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How are you alone? What brings you together?
Photo: Erin Reid

How are you alone? What brings you together?

by Andrew Sargus Klein

In Relate, created by Matthew Williams and performed by Williams and Peter Redgrave, doesn’t give its audience any signposts prior to the performance. There’s no program, the title isn’t particularly illuminating, and the set is a plain expanse of marley on the third floor of Annex Theater in downtown Baltimore. Both dancers are in black floral leggings and white tank tops. It’s part of the 2018 BIDA season. That’s it.

The minimalism is refreshing, if opaque. It’s somewhat of a risk, artistically: the performance hinges entirely on the interplay between the performers and any narrative therein, though ”narrative” can be as much individual projection as it is artistic intention. In Relate is a loosely structured improvisation; as such there’s plenty of space for the audience to build its own framework for the relationship unfolding in real time.

The two dancers begin in sculptural stillness, their foreheads touching, the score silent. They move to the floor in a sequence of contact improvisation, their chests the most important point of connection. Williams moves to the edge of the space, pacing the perimeter, leaving Redgrave in the middle. From here on, through to the end, there is little variation in this structure: a short sequence of physical, chest-driven contact improvisation followed by separation, with one body in the middle of the space, the other somewhere on the edge. Contact, then separation; contact, isolation.

These moments are the most compelling, and I experience them as an exploration of male relationships and intimacy, be they platonic, romantic, or intellectual. I am struck by the physicality of Redgrave and Williams when they bring their chests together, one leading the other in an interplay of power and submission. When they part, I feel a distinct lack of intimacy between them, which dovetails with my general sense that men seek solitude to sort their feelings, and that intimacy is largely found in direct physicality. Williams and Redgrave rarely look at one another when apart. They’re isolated both physically and emotionally despite occupying the same space.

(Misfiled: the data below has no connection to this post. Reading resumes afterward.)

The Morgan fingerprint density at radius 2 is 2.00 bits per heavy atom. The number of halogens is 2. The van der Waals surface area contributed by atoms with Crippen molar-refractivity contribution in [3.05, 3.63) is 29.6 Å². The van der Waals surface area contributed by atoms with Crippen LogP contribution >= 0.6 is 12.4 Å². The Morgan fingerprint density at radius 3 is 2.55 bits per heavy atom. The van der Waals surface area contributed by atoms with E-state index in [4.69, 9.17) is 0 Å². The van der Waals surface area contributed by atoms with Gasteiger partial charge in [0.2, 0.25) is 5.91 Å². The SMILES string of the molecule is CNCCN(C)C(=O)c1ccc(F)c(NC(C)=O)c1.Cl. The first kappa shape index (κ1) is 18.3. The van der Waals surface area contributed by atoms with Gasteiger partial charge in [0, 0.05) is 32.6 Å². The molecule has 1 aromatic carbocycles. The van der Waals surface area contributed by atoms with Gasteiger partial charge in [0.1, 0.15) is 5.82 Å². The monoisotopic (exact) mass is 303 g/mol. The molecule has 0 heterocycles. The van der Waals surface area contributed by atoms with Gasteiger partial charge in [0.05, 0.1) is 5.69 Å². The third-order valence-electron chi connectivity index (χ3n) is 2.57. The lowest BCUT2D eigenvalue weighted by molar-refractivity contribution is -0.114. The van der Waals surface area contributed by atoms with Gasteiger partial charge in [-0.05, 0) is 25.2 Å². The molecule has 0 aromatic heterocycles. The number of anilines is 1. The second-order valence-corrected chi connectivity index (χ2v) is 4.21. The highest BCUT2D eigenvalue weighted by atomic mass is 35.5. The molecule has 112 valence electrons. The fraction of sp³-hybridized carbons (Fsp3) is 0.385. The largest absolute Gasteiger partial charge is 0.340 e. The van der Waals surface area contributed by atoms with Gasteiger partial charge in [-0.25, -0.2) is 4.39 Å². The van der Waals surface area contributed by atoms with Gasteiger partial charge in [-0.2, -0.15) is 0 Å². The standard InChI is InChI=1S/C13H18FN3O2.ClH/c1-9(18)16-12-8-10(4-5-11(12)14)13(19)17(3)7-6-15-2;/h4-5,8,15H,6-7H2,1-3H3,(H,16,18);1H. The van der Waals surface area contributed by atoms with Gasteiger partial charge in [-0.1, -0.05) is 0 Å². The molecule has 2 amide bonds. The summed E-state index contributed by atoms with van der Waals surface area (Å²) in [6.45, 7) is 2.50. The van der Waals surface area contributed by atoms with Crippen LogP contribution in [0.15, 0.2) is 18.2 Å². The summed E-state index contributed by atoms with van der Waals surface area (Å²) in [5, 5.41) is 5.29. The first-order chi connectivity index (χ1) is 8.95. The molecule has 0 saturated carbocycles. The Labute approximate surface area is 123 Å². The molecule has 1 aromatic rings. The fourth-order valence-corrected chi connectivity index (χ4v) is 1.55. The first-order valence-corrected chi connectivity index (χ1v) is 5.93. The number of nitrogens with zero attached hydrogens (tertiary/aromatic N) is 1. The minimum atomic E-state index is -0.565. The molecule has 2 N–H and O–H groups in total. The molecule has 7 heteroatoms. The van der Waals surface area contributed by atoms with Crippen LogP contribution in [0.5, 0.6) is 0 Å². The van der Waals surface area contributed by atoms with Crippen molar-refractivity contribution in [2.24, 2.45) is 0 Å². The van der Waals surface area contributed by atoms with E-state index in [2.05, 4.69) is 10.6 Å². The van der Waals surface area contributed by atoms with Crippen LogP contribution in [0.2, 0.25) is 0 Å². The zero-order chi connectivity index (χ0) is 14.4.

At one point, Williams sits in a window sill—an unexpectedly powerful gesture that adds an element of existential despair to the narrative I’ve imposed: isolation borders on losing yourself entirely. It’s quite relatable: sitting in a window sill and looking out at the cityscape is familiar and pedestrian. Redgrave provides similar moments that offer a calming, if not outright humorous, counterpoint to the overall seriousness of the work. He mugs for the audience, emits small laughs with loaded glances, and puts his face right next to one of the floor lights, blowing at it like a candle. It’s a subtly humanizing dimension to the experience.

That the choreographic structure quickly establishes a pattern is grounding; in the absence of any other contexts for the performance, the clear movement structure prevents the work from collapsing on itself. The downside, though, is that it puts a ceiling on expectation. The work runs a little over 30 minutes, and there’s little that surprises me, with one exception, which is the performance’s high-water mark.

Khristian Weeks (a long-time collaborator with Redgrave) scored the performance, applying his recognizable approach of turning found audio (in this case, recordings of the performance’s rehearsals) into textural and aleatoric soundscapes. Halfway through In Relate, Williams and Redgrave face each other in the middle of the space, but instead of bringing their chests together, they stand up straight and take wide side steps in patterned unison, without facing each other. It’s a stark moment, for the reasons outlined above: despite their close proximity and mirrored gestures, there’s little connectivity between them.

Toward the end of the piece, the score brings back the sound of their percussive feet on the floor, creating a rhythmic grid. The effect is such that I recreate that earlier duet as they come together, once more in contact, a psychological bridge between the two moments—isolation follows us forward, the choices we make in what we offer to ourselves and each other can resonate forward. We are accumulations of interior and exterior relationships. The result of these moments from In Relate is a solemn rumination hinting at something missing—from the performance, from myself, from elsewhere—that could resolve the lingering sense of loneliness, of asymptotic intimacy.


In Relate, Matthew Williams, Annex Theater, April 20-22.





By Andrew Sargus Klein
May 2, 2018

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